Rent Control Reform Re-Introduced to City Council


Dee Foscherari
 

Carren is absolutely correct. Rent Control MUST be part of affordable housing here in DC now and for the future. The new bill is pending and developers and landlords will do their very best to reduce it to their collective advantage  Every one needs to make sure we are all  aware of the consequences as a result of DC Council passing gutted control legislation..
 
Dee Foscherari
Washington, DC 20008
foscherari@... 

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The previous message is available in full at:
https://groups.io/g/clevelandpark/message/161673 


Bob Goldfield
 


Hand in hand with rent control, we need to look at increasing the overall supply of housing in the District. The height restrictions on buildings creates an artificiality of the  scarcity of housing. Outside of the downtown area we should lift the restrictions to allow taller buildings this would increase the units available and lower the costs in other parts of the community. At the same time being close to a Metro Station or on  a Metro Bus line also impacts the price of housing and the costs of rents. There is no reason why we cannot have taller buildings in Van Ness, Cleveland Park, Tenleytown or Woodley Park and Adams Morgan. 

I heard that several DC hotels are looking at going out of business. The city should eminent domain these and convert them into public housing units.

-Bob
Connecticut Avenue


Paul Warren
 


I am genuinely surprised at the absolute disregard for property rights and process when these topics come up. I understand that there are a lot of armchair housing experts in our community and to argue densification is some sort of DC litmus test, but slow down.

A hotel going out of business does not give the City any right to exercise eminent domain. That building still has an owner who has a right to seek tenants or even remodel/transition or maybe even raze. You simply cannot tell a property owner that because their tenant has left you are going to low-ball their land.

Can you imagine if the city started doing that for private houses? You are planning on moving, the city gives you some meaningless sum based off of a tax assessment and then keeps the lots until they had enough to replace single family homes with four packs and six packs or why not just build higher and put replace them with apartment buildings. Actually, the density crowd would love that idea...

God bless the height restrictions in this city, less we just become Bethesda south.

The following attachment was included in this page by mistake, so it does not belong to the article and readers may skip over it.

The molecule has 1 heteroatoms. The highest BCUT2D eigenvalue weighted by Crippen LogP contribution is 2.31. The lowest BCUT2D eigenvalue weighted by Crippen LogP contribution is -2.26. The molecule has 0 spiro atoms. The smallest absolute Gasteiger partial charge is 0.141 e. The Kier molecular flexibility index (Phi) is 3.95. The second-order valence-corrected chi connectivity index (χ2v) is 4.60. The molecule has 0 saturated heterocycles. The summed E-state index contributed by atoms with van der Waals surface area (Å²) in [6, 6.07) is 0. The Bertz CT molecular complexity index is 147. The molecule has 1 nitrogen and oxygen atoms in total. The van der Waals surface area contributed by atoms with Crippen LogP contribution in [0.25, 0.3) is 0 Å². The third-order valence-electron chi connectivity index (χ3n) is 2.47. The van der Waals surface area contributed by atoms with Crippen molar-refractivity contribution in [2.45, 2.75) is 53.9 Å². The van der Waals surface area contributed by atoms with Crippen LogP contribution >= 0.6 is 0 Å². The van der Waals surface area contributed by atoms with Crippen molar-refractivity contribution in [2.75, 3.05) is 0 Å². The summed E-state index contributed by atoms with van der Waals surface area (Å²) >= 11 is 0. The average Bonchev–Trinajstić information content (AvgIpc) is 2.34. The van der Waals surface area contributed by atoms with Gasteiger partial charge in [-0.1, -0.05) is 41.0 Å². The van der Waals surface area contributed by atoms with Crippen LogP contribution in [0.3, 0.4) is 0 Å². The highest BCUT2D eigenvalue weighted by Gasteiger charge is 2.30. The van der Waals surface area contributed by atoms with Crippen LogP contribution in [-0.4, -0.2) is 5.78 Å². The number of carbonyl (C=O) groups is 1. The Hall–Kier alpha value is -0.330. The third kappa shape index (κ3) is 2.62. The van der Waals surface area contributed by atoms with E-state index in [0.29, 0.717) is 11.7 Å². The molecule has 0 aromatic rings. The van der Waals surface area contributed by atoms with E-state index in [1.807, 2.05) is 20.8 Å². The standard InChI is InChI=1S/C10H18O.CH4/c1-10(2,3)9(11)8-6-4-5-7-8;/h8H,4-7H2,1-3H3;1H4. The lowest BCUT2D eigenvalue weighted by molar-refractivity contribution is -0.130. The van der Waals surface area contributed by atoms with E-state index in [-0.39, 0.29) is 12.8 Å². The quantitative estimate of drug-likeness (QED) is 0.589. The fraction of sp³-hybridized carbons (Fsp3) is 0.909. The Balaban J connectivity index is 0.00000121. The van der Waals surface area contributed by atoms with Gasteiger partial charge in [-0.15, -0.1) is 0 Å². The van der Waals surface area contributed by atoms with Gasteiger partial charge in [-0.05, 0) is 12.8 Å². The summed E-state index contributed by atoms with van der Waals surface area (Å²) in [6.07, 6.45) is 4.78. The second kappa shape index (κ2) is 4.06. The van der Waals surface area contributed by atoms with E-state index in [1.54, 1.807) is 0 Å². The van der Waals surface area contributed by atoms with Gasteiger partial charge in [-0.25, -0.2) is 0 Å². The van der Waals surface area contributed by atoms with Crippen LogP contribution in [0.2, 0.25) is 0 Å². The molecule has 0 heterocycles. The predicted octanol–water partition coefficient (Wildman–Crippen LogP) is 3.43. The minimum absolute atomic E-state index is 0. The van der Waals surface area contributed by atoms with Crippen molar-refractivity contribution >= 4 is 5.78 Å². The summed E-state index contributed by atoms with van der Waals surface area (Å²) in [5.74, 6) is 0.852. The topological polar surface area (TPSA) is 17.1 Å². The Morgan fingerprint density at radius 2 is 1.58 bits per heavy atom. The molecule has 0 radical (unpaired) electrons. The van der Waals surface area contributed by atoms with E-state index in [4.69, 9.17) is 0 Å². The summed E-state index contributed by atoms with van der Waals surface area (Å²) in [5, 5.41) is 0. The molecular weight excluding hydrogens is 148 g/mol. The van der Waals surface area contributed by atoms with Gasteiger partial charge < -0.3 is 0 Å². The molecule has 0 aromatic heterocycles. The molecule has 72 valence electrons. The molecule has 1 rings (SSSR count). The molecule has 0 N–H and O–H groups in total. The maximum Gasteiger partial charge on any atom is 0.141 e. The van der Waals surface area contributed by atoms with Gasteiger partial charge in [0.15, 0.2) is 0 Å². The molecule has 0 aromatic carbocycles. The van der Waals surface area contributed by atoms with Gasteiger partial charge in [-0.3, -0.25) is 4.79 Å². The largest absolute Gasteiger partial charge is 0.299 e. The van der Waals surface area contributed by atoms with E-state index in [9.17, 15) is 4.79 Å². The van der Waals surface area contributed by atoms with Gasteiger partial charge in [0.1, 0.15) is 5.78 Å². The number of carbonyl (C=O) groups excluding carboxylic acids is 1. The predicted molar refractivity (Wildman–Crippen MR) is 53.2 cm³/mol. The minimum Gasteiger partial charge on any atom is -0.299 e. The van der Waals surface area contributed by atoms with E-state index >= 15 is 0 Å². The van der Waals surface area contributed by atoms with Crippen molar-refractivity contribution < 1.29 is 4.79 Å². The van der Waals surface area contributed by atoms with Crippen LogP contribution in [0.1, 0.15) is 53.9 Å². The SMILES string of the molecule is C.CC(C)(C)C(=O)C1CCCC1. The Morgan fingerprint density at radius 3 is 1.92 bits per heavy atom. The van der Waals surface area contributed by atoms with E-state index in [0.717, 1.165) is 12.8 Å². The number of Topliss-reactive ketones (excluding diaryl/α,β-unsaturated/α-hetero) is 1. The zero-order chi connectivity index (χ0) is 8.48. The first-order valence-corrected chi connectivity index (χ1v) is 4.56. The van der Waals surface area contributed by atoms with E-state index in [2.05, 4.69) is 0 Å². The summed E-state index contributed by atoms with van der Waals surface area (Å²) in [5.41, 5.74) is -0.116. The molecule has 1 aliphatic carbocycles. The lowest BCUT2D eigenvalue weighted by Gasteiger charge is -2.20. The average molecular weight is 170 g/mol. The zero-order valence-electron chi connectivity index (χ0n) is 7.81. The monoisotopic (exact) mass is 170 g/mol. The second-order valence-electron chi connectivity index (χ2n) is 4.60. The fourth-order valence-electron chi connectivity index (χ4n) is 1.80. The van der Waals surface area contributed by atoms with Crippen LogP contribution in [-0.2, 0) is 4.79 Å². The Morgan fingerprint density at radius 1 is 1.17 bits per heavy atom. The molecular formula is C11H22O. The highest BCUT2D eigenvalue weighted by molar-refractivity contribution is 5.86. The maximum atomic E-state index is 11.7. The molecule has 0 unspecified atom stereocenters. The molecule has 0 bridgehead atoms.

Actually, that is another great idea. We retrocede back to Maryland and just merge with MoCo. We get all of their great height laws and a few senators.

:-)

Paul
Warren St

Hand in hand with rent control, we need to look at increasing the overall supply of housing in the District. The height restrictions on buildings creates an artificiality of the  scarcity of housing. Outside of the downtown area we should lift the restrictions to allow taller buildings this would increase the units available and lower the costs in other parts of the community. At the same time being close to a Metro Station or on  a Metro Bus line also impacts the price of housing and the costs of rents. There is no reason why we cannot have taller buildings in Van Ness, Cleveland Park, Tenleytown or Woodley Park and Adams Morgan. 

I heard that several DC hotels are looking at going out of business. The city should eminent domain these and convert them into public housing units.

-Bob
Connecticut Avenue

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The previous message is available in full at https://groups.io/g/clevelandpark/message/161686  


Ellen Sullivan
 


I agree with Arlene! Rent control is a well-intentioned policy, but it worsens the problem it's meant to help. By artificially decreasing the prices of certain homes, you make the price of all the other units skyrocket and you encourage property owners to take their old units off the market and put them toward more profitable uses. On top of that, many of the people who benefit from rent control are wealthy and could afford to live elsewhere.

It's easy to see the few beneficiaries of rent control, but too often we ignore all the people who are paying wildly high rental prices or who can't afford to move into the city.

Instead of rent control, we should increase the supply of housing to meet demand and offer means-tested subsidies directly to people who can't afford the market rate.
 
Ellen
Macomb St.


Karen Davis
 


"God bless the height restrictions in this city, less we just become Bethesda south." Or, maybe even worse, Rosslyn? Agreed. God bless our city's height restrictions!
 
Karen Davis
Connecticut Ave.

- previous message -
I am genuinely surprised at the absolute disregard for property rights and process when these topics come up. I understand that there are a lot of armchair housing experts in our community and to argue densification is some sort of DC litmus test, but slow down.
A hotel going out of business does not give the City any right to exercise eminent domain. That building still has an owner who has a right to seek tenants or even remodel/transition or maybe even raze. You simply cannot tell a property owner that because their tenant has left you are going to low-ball their land.
Can you imagine if the city started doing that for private houses? You are planning on moving, the city gives you some meaningless sum based off of a tax assessment and then keeps the lots until they had enough to replace single family homes with four packs and six packs or why not just build higher and put replace them with apartment buildings. Actually, the density crowd would love that idea...
God bless the height restrictions in this city, less we just become Bethesda south.
Actually, that is another great idea. We retrocede back to Maryland and just merge with MoCo. We get all of their great height laws and a few senators.